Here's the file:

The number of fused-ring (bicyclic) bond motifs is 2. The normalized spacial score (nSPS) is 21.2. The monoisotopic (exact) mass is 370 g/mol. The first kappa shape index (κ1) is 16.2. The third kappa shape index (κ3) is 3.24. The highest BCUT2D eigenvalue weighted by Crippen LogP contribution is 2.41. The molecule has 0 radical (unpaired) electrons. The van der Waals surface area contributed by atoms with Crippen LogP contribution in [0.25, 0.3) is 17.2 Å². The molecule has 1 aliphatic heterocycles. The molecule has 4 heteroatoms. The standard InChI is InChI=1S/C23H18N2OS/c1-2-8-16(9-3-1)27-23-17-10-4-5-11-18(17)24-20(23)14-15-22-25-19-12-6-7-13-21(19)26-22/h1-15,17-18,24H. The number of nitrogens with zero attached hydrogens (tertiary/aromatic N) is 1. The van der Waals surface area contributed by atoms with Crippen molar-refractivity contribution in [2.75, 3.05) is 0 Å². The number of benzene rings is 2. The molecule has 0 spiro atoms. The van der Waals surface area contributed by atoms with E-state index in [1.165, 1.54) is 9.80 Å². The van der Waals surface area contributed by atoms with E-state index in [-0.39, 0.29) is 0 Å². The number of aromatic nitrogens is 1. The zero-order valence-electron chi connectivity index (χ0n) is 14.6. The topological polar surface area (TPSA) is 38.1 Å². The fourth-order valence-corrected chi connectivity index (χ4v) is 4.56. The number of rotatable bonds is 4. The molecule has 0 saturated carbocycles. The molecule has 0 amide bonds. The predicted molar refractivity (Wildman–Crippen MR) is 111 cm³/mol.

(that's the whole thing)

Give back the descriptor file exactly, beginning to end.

The number of fused-ring (bicyclic) bond motifs is 2. The normalized spacial score (nSPS) is 21.2. The monoisotopic (exact) mass is 370 g/mol. The first kappa shape index (κ1) is 16.2. The third kappa shape index (κ3) is 3.24. The highest BCUT2D eigenvalue weighted by Crippen LogP contribution is 2.41. The molecule has 0 radical (unpaired) electrons. The van der Waals surface area contributed by atoms with Crippen LogP contribution in [0.25, 0.3) is 17.2 Å². The molecule has 1 aliphatic heterocycles. The molecule has 4 heteroatoms. The standard InChI is InChI=1S/C23H18N2OS/c1-2-8-16(9-3-1)27-23-17-10-4-5-11-18(17)24-20(23)14-15-22-25-19-12-6-7-13-21(19)26-22/h1-15,17-18,24H. The number of nitrogens with zero attached hydrogens (tertiary/aromatic N) is 1. The van der Waals surface area contributed by atoms with Crippen molar-refractivity contribution in [2.75, 3.05) is 0 Å². The number of benzene rings is 2. The molecule has 0 spiro atoms. The van der Waals surface area contributed by atoms with E-state index in [1.165, 1.54) is 9.80 Å². The van der Waals surface area contributed by atoms with E-state index in [-0.39, 0.29) is 0 Å². The number of aromatic nitrogens is 1. The zero-order valence-electron chi connectivity index (χ0n) is 14.6. The topological polar surface area (TPSA) is 38.1 Å². The fourth-order valence-corrected chi connectivity index (χ4v) is 4.56. The number of rotatable bonds is 4. The molecule has 0 saturated carbocycles. The molecule has 0 amide bonds. The predicted molar refractivity (Wildman–Crippen MR) is 111 cm³/mol.